Why Is Courage Important in Leadership & Implementing Change

by | Mar 11, 2014

Change is faster and more present today than ever before in our culture. Whether it is business, technology, organizational thinking, globalization,  we are faced with more change today than ever before in our history. So, why is courage important in leadership? In the face of so much change, leaders are often on a short leash or timeframe, walking a tightrope to navigate an organization including the key executives through that change successfully. That takes courage as it is your head that is on the block!

While preparing this article on the subject of courage, I am reminded of the value of an empathy map. Empathy maps bring forward a perspective of our senses that we could otherwise miss. Visually, they help us understand that, more than just speaking, listening and seeing are present in communication.

Being prepared to use our full cadre of sensitivities (e.g., thought, emotions, and the heart), with feelings and care, as well as recognizing the body language of those with whom we are engaged, sounds like a tall order.

When faced with any sensitive issue or potential conflict, it is valuable to understand that the person(s) with whom we are communicating come with a full spectrum of interactions. To say the least, there is a lot going on when we meet with colleague(s) to discuss any change in how a business functions. These reactions can easily become intensified in times of stress, particularly if the news of change is considered bad by some.

Mental toughness is many things and rather difficult to explain. Its qualities are sacrifice and self-denial. Also, most importantly, it is combined with a perfectly disciplined will that refuses to give in. It’s a state of mind—you could call it character in action. — Vince Lombardi

CREATE COURAGE

I gain much useful information when coaching on strategic issues that touch on the challenge with which my coachee is dealing. As an integral part of the corporate coaching process, I purposefully probe my client’s ideas on a topic. My facilitation is a search for solutions, which I expect to bubble up along with a potential action plan. My probing helps unearth all components of the situation (e.g., its nature, the implications, and the short- and long-term range).

With a clearer understanding of how the behavior, problem, or issue affects an organization, an individual, or a business, my coachee is able to identify with certainty what they are dealing with and what the next steps will be. Probing helps answer the question, “What needs to happen now?”

Creating Courage: Getting Past the Blocks to Success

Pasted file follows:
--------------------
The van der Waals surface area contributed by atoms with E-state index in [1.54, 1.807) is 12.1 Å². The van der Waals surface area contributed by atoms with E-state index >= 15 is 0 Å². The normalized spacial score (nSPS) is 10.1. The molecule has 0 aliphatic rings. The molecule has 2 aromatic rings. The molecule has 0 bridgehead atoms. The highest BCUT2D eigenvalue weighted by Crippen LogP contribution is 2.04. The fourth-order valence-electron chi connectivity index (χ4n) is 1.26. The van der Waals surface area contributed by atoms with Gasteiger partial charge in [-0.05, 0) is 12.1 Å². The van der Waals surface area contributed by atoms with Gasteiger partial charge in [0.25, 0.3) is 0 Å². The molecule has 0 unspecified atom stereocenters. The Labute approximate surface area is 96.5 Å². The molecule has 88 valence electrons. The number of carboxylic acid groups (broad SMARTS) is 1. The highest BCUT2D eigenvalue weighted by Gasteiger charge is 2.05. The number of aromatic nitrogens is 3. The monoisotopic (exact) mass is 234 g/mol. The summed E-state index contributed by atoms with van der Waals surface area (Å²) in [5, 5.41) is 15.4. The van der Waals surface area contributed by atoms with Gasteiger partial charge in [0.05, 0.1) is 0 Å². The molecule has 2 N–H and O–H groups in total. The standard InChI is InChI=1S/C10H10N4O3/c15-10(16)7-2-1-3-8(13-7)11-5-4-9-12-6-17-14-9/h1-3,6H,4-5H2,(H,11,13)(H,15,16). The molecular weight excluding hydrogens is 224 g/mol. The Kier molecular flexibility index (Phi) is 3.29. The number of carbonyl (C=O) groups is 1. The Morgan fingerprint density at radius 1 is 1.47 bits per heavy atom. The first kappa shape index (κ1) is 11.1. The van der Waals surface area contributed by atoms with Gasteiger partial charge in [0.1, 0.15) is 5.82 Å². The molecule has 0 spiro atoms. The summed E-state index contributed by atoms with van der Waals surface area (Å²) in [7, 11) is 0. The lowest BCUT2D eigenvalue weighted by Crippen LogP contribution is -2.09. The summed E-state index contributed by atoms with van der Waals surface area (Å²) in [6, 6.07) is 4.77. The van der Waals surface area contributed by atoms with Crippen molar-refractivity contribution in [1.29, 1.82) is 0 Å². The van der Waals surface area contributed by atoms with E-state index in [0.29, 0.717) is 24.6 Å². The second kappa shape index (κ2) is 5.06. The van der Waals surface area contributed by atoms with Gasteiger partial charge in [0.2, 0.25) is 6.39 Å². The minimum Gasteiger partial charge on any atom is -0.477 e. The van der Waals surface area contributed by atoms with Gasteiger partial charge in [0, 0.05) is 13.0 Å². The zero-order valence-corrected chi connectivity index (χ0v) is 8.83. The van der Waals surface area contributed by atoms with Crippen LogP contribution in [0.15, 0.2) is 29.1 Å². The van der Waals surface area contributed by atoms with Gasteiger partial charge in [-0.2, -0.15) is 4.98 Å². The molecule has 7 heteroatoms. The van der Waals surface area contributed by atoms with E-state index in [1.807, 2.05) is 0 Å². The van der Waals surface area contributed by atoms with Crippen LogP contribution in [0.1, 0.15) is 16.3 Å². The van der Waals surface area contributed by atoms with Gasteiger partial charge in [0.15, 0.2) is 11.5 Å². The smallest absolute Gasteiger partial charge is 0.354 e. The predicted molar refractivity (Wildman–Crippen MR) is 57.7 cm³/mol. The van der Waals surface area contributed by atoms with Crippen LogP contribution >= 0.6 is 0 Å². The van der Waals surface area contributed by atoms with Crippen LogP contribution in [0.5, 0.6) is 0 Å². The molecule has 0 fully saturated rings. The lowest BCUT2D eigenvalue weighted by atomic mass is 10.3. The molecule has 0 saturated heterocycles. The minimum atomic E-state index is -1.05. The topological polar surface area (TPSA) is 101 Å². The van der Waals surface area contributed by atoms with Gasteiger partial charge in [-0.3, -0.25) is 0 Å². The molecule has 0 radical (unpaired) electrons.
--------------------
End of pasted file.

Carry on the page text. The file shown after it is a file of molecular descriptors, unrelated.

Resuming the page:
Many times, forward movement is restricted by a person’s reluctance to take action, especially if the consequences impact others. Say, for instance, that my coachee’s actions are likely to affect the economic well-being of an employee. Proceeding with such a change and knowing that the results will affect that person negatively can be difficult.

At the same time, there is the primary need to solve the problem so the business survives. Having the conviction to know what is best for the organization as a whole takes discipline. Despite the difficulty, the courage to act is imperative. Often, when a client is struggling with a tough situation, I will ask some of the following questions:

An overarching reality for any business owner who grapples with hard decisions is that the business has little value to those who rely on it—either for their livelihood or as a supplier of goods and services—if it does not remain viable and stay in business.

Each step in the coaching process helps a coachee build the courage needed to be effective and decisive in their actions. As they converge on a solution, I have found that, when my coachees use their self-empowerment, they clear the roadblocks that have been impeding success. Thus, their organization can move on and achieve higher levels of accomplishment.

Blocks That May Affect Optimal Performance

  • Fear of failure
  • Fear of success
  • Procrastination
  • Perfectionism
  • Negative self-image
  • Poor time-management skills
  • Lack of assertiveness
  • Stagnation in comfort zones
  • Poor organizational skills
  • Difficulty balancing work and home
  • Lack of self-confidence
  • Poor communication skills
  • Anger/frustration
  • Negative habits
  • No fulfillment at work
  • Low self-discipline
  • Inadequate goal-setting
  • Difficulty giving feedback to others
  • Lack of conflict-resolution skills
  • Poor listening skills

We have only highlighted some of the doubts (that can creep in) and reasons in answer to the question of: Why is courage important in leadership?. Entire books have been written on the subject. It takes a combination of audacity, humility, faith and conviction to exercise courage and lead an organization through the ups and downs of a business or organizations development.

Talk to me about your situation:

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